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Webster and Suzanna Hubbell/AP
Webster Hubbell, with his wife Suzanna, told reporters that "I'm not going to lie about the president, I'm not going to lie about the first lady or anyone else." (AP Photo)


Related Links
_ Full Coverage: Clinton Accused

_ Full Text of Indictment

_ Starr: Stifled or Unproductive? (May 1, 1998)

_ Hubbell Got $700,000 for Little Work (April 24, 1998)

_ Webb Hubbell's Sorry Story (Nov. 24, 1997)


Indictment Claims Hubbells Lived Lavishly

By Susan Schmidt
Washington Post Staff Writer
Friday, May 1, 1998; Page A01

Independent counsel Kenneth W. Starr yesterday brought a new set of federal tax evasion and fraud charges against Webster L. Hubbell, a former top Justice Department official and close friend of the Clintons who has already been sent to prison once by Starr on unrelated embezzlement charges.

Hubbell's wife, Suzanna, his Little Rock lawyer and his accountant also were charged in the 10-count indictment, which includes alleged tax violations stemming from some of the more than $700,000 in payments made to Hubbell by Clinton supporters.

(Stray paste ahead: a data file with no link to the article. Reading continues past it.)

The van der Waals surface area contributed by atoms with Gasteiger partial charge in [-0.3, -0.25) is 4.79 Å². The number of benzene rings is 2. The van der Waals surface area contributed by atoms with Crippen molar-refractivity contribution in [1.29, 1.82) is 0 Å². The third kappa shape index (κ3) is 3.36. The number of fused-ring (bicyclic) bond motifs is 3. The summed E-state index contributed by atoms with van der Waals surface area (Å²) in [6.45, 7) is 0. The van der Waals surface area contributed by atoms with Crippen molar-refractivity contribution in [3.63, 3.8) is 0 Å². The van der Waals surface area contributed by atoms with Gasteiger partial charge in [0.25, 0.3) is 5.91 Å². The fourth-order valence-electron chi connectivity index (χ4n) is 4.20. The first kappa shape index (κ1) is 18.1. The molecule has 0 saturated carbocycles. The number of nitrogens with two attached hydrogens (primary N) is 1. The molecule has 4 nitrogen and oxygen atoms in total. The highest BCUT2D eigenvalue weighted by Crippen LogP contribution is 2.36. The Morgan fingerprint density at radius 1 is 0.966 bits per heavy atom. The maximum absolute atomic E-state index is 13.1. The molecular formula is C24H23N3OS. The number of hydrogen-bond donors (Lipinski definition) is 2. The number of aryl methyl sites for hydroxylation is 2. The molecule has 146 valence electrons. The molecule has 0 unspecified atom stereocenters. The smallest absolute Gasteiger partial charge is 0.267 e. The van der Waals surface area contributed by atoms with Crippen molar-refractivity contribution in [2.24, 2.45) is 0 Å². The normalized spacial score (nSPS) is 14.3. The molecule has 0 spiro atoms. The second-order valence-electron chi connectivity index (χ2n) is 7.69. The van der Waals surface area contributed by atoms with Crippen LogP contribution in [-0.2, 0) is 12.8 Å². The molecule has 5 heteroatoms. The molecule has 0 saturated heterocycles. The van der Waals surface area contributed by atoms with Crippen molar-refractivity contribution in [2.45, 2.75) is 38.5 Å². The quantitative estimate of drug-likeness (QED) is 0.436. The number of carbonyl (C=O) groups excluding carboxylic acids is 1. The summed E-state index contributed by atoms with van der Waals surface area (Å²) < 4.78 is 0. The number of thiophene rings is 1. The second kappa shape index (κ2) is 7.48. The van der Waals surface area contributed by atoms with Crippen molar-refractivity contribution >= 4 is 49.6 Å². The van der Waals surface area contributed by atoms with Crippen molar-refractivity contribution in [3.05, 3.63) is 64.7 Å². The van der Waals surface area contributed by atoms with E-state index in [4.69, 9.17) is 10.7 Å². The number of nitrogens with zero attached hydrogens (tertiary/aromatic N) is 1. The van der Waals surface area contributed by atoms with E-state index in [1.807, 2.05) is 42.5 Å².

Hubbell, a former law partner of first lady Hillary Rodham Clinton at Little Rock's Rose Law Firm, admitted in 1994 -- in a plea bargain arrangement with the independent counsel -- that he stole nearly $500,000 from his old law firm and its clients. But the indictment, handed up by a Washington grand jury yesterday, alleges that even as he was negotiating his guilty plea with Starr, Hubbell was committing new acts of fraud and tax evasion.

Yesterday's indictment alleges that Hubbell and his wife, a Clinton administration political appointee in the Interior Department, have earned more than $1 million since 1994 but owe the government $894,000 in back taxes and penalties. The Hubbells spent most of their money on a lavish lifestyle, the indictment claims, while putting less than $30,000 of those earnings toward their tax liability.

But yesterday's indictment was also significant for what it did not include: any charges related to obstruction. While Starr's office said its investigation is continuing, prosecutors have considered such charges for more than two years as they tried to learn whether Clinton backers were trying to buy Hubbell's silence by arranging more than $700,000 in consulting fees for him at the same time he was under pressure to cooperate with Starr's Whitewater probe.

Hubbell has said the payments were not meant to influence his testimony in the Whitewater investigation. And yesterday, choking up as he and his wife talked to reporters outside their Washington home, Hubbell said the new indictment was intended only to pressure him to lie about the president.